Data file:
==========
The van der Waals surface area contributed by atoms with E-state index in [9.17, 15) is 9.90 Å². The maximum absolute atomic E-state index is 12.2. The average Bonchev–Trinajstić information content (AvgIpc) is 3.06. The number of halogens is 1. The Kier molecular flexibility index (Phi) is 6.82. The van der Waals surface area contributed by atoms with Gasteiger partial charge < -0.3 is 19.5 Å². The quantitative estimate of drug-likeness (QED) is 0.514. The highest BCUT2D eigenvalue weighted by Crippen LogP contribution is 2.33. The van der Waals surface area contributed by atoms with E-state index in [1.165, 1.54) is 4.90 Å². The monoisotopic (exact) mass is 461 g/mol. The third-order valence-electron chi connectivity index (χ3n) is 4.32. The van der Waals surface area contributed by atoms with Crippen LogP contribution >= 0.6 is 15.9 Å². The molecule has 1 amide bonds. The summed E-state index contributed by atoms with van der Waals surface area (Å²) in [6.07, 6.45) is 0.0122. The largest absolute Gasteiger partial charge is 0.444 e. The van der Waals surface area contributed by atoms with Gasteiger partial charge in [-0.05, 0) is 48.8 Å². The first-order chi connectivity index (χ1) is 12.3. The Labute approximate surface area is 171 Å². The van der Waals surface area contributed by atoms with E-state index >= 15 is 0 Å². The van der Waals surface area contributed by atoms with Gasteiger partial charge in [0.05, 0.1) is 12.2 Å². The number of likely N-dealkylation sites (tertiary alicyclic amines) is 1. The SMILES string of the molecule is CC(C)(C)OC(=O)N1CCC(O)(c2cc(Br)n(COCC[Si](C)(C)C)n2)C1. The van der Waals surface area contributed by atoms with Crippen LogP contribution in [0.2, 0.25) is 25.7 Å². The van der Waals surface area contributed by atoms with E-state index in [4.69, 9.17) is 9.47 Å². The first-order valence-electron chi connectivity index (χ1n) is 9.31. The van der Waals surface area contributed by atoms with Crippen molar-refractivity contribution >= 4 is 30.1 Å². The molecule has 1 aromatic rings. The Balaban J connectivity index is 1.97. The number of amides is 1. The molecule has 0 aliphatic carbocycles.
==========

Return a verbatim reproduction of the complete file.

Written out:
The van der Waals surface area contributed by atoms with E-state index in [9.17, 15) is 9.90 Å². The maximum absolute atomic E-state index is 12.2. The average Bonchev–Trinajstić information content (AvgIpc) is 3.06. The number of halogens is 1. The Kier molecular flexibility index (Phi) is 6.82. The van der Waals surface area contributed by atoms with Gasteiger partial charge < -0.3 is 19.5 Å². The quantitative estimate of drug-likeness (QED) is 0.514. The highest BCUT2D eigenvalue weighted by Crippen LogP contribution is 2.33. The van der Waals surface area contributed by atoms with E-state index in [1.165, 1.54) is 4.90 Å². The monoisotopic (exact) mass is 461 g/mol. The third-order valence-electron chi connectivity index (χ3n) is 4.32. The van der Waals surface area contributed by atoms with Crippen LogP contribution >= 0.6 is 15.9 Å². The molecule has 1 amide bonds. The summed E-state index contributed by atoms with van der Waals surface area (Å²) in [6.07, 6.45) is 0.0122. The largest absolute Gasteiger partial charge is 0.444 e. The van der Waals surface area contributed by atoms with Gasteiger partial charge in [-0.05, 0) is 48.8 Å². The first-order chi connectivity index (χ1) is 12.3. The Labute approximate surface area is 171 Å². The van der Waals surface area contributed by atoms with E-state index >= 15 is 0 Å². The van der Waals surface area contributed by atoms with Gasteiger partial charge in [0.05, 0.1) is 12.2 Å². The number of likely N-dealkylation sites (tertiary alicyclic amines) is 1. The SMILES string of the molecule is CC(C)(C)OC(=O)N1CCC(O)(c2cc(Br)n(COCC[Si](C)(C)C)n2)C1. The van der Waals surface area contributed by atoms with Crippen LogP contribution in [0.2, 0.25) is 25.7 Å². The van der Waals surface area contributed by atoms with E-state index in [4.69, 9.17) is 9.47 Å². The first-order valence-electron chi connectivity index (χ1n) is 9.31. The van der Waals surface area contributed by atoms with Crippen molar-refractivity contribution >= 4 is 30.1 Å². The molecule has 1 aromatic rings. The Balaban J connectivity index is 1.97. The number of amides is 1. The molecule has 0 aliphatic carbocycles.